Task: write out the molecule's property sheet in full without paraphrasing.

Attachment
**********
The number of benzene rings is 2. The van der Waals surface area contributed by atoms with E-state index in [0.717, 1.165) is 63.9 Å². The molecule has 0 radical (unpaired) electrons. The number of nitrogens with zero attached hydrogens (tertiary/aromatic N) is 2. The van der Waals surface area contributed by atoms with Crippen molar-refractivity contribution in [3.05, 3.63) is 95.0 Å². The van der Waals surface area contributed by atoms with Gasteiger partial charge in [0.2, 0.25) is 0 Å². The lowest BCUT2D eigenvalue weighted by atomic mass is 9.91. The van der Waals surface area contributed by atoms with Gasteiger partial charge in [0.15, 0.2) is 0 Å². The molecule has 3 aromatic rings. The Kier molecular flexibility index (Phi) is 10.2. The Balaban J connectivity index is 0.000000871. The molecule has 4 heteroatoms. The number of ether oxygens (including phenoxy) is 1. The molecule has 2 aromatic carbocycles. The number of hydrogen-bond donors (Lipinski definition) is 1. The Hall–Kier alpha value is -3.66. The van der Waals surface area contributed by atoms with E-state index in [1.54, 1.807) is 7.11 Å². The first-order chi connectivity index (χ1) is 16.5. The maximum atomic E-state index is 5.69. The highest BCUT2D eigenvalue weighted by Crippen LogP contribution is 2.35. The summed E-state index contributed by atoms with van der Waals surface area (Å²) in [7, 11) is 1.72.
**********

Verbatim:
The number of benzene rings is 2. The van der Waals surface area contributed by atoms with E-state index in [0.717, 1.165) is 63.9 Å². The molecule has 0 radical (unpaired) electrons. The number of nitrogens with zero attached hydrogens (tertiary/aromatic N) is 2. The van der Waals surface area contributed by atoms with Crippen molar-refractivity contribution in [3.05, 3.63) is 95.0 Å². The van der Waals surface area contributed by atoms with Gasteiger partial charge in [0.2, 0.25) is 0 Å². The lowest BCUT2D eigenvalue weighted by atomic mass is 9.91. The van der Waals surface area contributed by atoms with Gasteiger partial charge in [0.15, 0.2) is 0 Å². The molecule has 3 aromatic rings. The Kier molecular flexibility index (Phi) is 10.2. The Balaban J connectivity index is 0.000000871. The molecule has 4 heteroatoms. The number of ether oxygens (including phenoxy) is 1. The molecule has 2 aromatic carbocycles. The number of hydrogen-bond donors (Lipinski definition) is 1. The Hall–Kier alpha value is -3.66. The van der Waals surface area contributed by atoms with E-state index in [1.54, 1.807) is 7.11 Å². The first-order chi connectivity index (χ1) is 16.5. The maximum atomic E-state index is 5.69. The highest BCUT2D eigenvalue weighted by Crippen LogP contribution is 2.35. The summed E-state index contributed by atoms with van der Waals surface area (Å²) in [7, 11) is 1.72.